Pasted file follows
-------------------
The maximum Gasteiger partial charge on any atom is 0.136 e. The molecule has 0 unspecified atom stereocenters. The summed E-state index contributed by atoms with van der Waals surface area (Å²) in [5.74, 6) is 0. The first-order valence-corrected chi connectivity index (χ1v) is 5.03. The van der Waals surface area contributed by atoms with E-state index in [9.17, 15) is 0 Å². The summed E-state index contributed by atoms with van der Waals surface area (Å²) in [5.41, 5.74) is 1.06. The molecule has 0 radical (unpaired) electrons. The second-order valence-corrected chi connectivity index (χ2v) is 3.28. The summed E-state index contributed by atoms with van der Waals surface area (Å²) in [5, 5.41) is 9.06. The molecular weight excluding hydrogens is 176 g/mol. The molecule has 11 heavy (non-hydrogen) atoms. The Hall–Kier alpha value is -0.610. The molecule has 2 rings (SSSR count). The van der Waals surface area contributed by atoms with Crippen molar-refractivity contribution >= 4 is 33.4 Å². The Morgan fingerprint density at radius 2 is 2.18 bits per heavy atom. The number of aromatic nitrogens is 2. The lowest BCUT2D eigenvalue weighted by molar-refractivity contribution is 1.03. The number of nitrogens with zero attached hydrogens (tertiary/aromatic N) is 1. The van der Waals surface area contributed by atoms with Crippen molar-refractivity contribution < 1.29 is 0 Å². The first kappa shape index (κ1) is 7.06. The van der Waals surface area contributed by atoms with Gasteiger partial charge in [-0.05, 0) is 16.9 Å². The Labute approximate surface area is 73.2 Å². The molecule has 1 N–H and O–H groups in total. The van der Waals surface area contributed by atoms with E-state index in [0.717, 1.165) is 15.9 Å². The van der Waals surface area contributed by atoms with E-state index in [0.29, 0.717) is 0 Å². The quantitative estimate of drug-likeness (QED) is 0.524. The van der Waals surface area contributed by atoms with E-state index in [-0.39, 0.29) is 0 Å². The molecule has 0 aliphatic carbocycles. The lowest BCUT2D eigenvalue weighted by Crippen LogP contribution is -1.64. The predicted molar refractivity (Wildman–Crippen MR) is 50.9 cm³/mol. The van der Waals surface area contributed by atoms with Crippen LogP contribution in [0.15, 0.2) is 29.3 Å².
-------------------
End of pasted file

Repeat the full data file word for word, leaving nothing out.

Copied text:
The maximum Gasteiger partial charge on any atom is 0.136 e. The molecule has 0 unspecified atom stereocenters. The summed E-state index contributed by atoms with van der Waals surface area (Å²) in [5.74, 6) is 0. The first-order valence-corrected chi connectivity index (χ1v) is 5.03. The van der Waals surface area contributed by atoms with E-state index in [9.17, 15) is 0 Å². The summed E-state index contributed by atoms with van der Waals surface area (Å²) in [5.41, 5.74) is 1.06. The molecule has 0 radical (unpaired) electrons. The second-order valence-corrected chi connectivity index (χ2v) is 3.28. The summed E-state index contributed by atoms with van der Waals surface area (Å²) in [5, 5.41) is 9.06. The molecular weight excluding hydrogens is 176 g/mol. The molecule has 11 heavy (non-hydrogen) atoms. The Hall–Kier alpha value is -0.610. The molecule has 2 rings (SSSR count). The van der Waals surface area contributed by atoms with Crippen molar-refractivity contribution >= 4 is 33.4 Å². The Morgan fingerprint density at radius 2 is 2.18 bits per heavy atom. The number of aromatic nitrogens is 2. The lowest BCUT2D eigenvalue weighted by molar-refractivity contribution is 1.03. The number of nitrogens with zero attached hydrogens (tertiary/aromatic N) is 1. The van der Waals surface area contributed by atoms with Crippen molar-refractivity contribution < 1.29 is 0 Å². The first kappa shape index (κ1) is 7.06. The van der Waals surface area contributed by atoms with Gasteiger partial charge in [-0.05, 0) is 16.9 Å². The Labute approximate surface area is 73.2 Å². The molecule has 1 N–H and O–H groups in total. The van der Waals surface area contributed by atoms with E-state index in [0.717, 1.165) is 15.9 Å². The van der Waals surface area contributed by atoms with E-state index in [0.29, 0.717) is 0 Å². The quantitative estimate of drug-likeness (QED) is 0.524. The van der Waals surface area contributed by atoms with E-state index in [-0.39, 0.29) is 0 Å². The molecule has 0 aliphatic carbocycles. The lowest BCUT2D eigenvalue weighted by Crippen LogP contribution is -1.64. The predicted molar refractivity (Wildman–Crippen MR) is 50.9 cm³/mol. The van der Waals surface area contributed by atoms with Crippen LogP contribution in [0.15, 0.2) is 29.3 Å².